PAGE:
EUH Krakow Conference: Review of Lemierre’s Syndrome

Bottom Line: Vijay and Fattah1 state that Lemierre’s syndrome typically presents in young adults who were previously healthy. In a case series of 222 patients who fit the “Lemierre’s syndrome case presentation, the median age was 19 years and 89% of patients were aged 10 to 35 years.”2 Its four key elements are “primary oropharyngeal infection within 4 weeks, suppurative thrombophlebitis of the internal jugular (IJ) vein, metastatic septic emboli, and [a] causal association with F necrophorum.” It should be “suspected in those with a recent history of oropharyngeal infection presenting with fever and rigors, with or without evidence of metastatic lesions, particularly respiratory symptoms (pleuritic chest pain, dyspnoea, haemoptysis).” Penicillin/beta-lactamase inhibitor, penicillin plus metronidazole, and carbapenem” are “appropriate empirical antibiotic regimens….There are no controlled trials to guide management, but most sources recommend between 2–6 weeks of antibiotics in total.” Review article provides four computed tomography pulmonary angiogram (CTPA) images with red arrows that indicate locations of multiple peripheral nodular lesions.

References:

1. Vijay V, Fattah Z. Lesson of the month 1: Lemierre‘s syndrome: a reminder of the ‘forgotten disease.’ Clin Med (Lond). 2018 Feb;18(1):100-102. doi:10.7861/clinmedicine.18-1-100.

2. Riordan T. Human infection with Fusobacterium necrophorum (Necrobacillosis), with a focuson Lemierre’s syndrome. Clin Microbiol Rev. 2007 Oct;20(4):622-59. doi:10.1128/CMR.00011-07.

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EUH Morning Report: Review of microscopic colitis

Bottom Line: “Microscopic colitis is a common cause of chronic watery diarrhea, particularly in the elderly. The accompanying symptoms, which include abdominal pain and fatigue, can markedly impair patients’ quality of life. Diagnosis is based upon characteristic histologic findings of the colonic mucosa….Two recent randomized studies have confirmed the effectiveness of oral budesonide for both induction and maintenance treatment of microscopic colitis and is now endorsed by the American Gastroenterological Association as first-line treatment.”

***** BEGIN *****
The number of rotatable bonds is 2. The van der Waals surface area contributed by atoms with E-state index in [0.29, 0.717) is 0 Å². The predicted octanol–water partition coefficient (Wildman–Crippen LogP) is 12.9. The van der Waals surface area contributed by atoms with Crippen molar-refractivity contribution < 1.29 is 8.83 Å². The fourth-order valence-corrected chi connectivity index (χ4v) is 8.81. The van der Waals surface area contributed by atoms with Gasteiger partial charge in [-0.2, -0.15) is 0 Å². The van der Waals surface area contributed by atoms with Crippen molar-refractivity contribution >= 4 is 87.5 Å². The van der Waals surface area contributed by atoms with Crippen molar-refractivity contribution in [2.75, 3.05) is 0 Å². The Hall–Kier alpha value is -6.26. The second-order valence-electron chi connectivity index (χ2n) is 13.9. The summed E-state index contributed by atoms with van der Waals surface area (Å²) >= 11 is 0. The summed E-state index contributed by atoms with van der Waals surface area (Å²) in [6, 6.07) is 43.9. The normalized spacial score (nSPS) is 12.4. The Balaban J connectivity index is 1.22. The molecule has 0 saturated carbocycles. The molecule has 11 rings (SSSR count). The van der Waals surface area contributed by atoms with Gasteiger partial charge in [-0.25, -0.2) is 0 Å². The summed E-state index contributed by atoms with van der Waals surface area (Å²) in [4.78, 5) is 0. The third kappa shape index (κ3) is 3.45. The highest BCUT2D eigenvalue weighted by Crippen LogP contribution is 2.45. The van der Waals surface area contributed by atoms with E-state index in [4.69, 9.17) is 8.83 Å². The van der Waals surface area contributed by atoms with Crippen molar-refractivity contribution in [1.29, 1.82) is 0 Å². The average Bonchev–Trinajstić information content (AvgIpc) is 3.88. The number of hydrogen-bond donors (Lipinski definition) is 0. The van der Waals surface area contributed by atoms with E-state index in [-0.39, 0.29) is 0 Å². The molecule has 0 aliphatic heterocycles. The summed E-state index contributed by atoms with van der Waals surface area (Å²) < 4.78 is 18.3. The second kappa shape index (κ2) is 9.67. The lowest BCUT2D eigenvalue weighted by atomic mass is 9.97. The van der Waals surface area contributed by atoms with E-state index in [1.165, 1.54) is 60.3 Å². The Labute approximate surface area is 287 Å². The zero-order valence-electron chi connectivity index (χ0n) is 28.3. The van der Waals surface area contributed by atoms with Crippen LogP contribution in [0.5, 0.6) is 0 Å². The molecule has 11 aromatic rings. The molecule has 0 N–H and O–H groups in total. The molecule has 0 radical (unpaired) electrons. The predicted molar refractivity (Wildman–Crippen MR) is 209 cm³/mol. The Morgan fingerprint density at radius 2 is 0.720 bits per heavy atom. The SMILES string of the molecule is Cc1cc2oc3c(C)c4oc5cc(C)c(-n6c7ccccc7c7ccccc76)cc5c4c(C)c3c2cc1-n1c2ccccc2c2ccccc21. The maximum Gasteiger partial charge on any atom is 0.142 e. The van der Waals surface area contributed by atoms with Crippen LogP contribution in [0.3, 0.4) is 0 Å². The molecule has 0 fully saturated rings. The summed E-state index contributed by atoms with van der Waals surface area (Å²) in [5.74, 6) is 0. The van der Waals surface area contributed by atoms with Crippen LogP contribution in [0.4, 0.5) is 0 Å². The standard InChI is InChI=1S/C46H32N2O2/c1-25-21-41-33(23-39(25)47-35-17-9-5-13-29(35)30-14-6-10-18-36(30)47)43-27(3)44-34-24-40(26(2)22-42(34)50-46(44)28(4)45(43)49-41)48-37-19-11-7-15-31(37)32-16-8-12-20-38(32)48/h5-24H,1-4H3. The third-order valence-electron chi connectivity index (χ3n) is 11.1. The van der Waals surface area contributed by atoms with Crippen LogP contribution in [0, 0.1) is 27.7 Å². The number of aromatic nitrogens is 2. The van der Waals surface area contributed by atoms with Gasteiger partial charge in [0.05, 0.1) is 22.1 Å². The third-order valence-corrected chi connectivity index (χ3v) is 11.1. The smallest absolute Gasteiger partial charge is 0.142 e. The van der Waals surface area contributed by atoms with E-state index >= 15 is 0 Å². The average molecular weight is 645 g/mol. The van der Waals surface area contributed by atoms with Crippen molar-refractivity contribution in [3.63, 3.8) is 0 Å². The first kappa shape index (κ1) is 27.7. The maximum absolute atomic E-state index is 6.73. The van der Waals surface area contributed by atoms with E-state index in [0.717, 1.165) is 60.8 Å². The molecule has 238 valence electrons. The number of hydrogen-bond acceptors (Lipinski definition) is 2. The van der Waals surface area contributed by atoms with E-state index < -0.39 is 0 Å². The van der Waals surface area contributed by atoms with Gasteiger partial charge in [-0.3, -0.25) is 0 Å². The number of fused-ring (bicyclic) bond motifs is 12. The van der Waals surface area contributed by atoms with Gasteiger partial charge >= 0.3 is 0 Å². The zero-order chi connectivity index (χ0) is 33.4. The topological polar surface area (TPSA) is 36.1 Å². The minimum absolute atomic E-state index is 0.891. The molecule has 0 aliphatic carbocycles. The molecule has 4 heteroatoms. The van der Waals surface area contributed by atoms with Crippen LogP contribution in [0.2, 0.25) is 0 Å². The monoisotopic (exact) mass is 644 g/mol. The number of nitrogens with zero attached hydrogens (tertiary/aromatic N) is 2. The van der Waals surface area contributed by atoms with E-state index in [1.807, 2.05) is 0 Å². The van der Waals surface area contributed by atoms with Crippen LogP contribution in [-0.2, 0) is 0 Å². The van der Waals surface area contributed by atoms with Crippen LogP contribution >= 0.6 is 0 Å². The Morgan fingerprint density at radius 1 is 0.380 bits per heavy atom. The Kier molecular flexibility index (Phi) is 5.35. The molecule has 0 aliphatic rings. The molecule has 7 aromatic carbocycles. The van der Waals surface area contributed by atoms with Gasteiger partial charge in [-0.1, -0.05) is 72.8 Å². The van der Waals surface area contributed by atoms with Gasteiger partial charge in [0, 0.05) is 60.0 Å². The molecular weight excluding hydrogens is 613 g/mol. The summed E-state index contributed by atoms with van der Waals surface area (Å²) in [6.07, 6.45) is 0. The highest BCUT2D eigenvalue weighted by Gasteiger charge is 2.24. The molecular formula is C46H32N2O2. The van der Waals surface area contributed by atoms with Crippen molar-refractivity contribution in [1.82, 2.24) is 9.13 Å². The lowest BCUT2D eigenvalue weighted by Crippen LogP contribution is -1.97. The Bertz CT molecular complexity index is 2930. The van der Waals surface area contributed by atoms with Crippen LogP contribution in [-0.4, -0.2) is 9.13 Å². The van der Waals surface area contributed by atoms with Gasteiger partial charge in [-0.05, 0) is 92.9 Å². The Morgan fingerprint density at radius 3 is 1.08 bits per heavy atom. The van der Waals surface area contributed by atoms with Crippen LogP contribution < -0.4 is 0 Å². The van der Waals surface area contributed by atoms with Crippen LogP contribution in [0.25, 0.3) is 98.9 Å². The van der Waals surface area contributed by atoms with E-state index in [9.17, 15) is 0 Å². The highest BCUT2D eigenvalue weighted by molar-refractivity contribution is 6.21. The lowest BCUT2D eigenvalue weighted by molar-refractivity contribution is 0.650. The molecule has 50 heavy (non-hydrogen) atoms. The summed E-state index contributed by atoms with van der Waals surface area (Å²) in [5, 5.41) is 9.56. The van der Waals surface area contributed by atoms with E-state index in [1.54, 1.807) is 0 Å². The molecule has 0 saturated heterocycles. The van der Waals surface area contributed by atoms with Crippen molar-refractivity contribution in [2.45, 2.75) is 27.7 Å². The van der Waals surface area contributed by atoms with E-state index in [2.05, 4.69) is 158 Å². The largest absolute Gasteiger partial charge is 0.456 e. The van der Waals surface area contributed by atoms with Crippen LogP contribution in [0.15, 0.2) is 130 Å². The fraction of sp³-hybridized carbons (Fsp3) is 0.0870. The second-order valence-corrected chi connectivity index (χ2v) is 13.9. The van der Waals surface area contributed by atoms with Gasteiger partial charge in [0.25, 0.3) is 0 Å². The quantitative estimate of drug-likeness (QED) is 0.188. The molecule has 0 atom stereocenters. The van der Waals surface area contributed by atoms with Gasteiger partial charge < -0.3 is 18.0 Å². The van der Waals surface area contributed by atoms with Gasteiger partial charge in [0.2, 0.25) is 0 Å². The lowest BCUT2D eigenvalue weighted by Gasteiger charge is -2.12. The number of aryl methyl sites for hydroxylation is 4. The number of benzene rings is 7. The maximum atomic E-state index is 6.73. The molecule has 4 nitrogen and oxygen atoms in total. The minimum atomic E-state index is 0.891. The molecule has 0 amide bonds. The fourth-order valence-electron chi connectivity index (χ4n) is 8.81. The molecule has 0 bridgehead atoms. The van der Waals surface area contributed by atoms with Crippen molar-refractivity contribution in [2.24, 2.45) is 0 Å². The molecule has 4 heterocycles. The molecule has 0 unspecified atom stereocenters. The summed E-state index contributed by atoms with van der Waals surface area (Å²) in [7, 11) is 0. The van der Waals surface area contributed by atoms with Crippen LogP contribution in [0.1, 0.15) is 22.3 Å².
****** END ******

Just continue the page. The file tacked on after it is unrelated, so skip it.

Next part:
Reference: Cotter TG, Pardi DS. Current approach to the evaluation and management of microscopic colitis. Curr Gastroenterol Rep. 2017 Feb;19(2):8.

EUH Dressler Case Conference: What is the definition of heart failure with mid-range ejection fraction (HFmrEF), which is also called intermediate ejection fraction and borderline heart failure with preserved left ventricular (LV) ejection fraction (HFpEF)? Do patients benefit from typical HFrEF therapies?

Bottom Line: In a meta-analysis, Zheng, Chan, Nabeebaccus, et al. state, “The latest European Society of Cardiology guidelines introduced the term heart failure with mid-range ejection fraction (HFmrEF), categorising an intermediate group of patients with an LV ejection fraction of between 40% and 49%, with HFpEF defined as an LV ejection fraction ≥50% with the same echocardiographic criteria. The American College of Cardiology defines HFpEF as an LV ejection fraction >40%, with anything from 41% to 49% as borderline HFpEF.” Dressler reviewed the aforementioned article and states, “In 6 randomized trials (≈1300 patients), β-blockers, compared with placebo, significantly lowered early mortality (18% vs. 20%). In 15 randomized trials (>13,000 patients), HFpEF patients who received any drug class that improves [heart failure with reduced ejection fraction (HFrEF) outcomes were significantly less likely to be hospitalized (14% vs. 16% with placebo; number needed to treat, 64), but no individual medication class yielded significant improvements.” Drug classes that are typically used to treat HFrEf and were evaluated in the meta-analysis include β-blockers, angiotensin-converting–enzyme inhibitors, angiotensin-receptor blockers, and mineralocorticoid-receptor antagonists.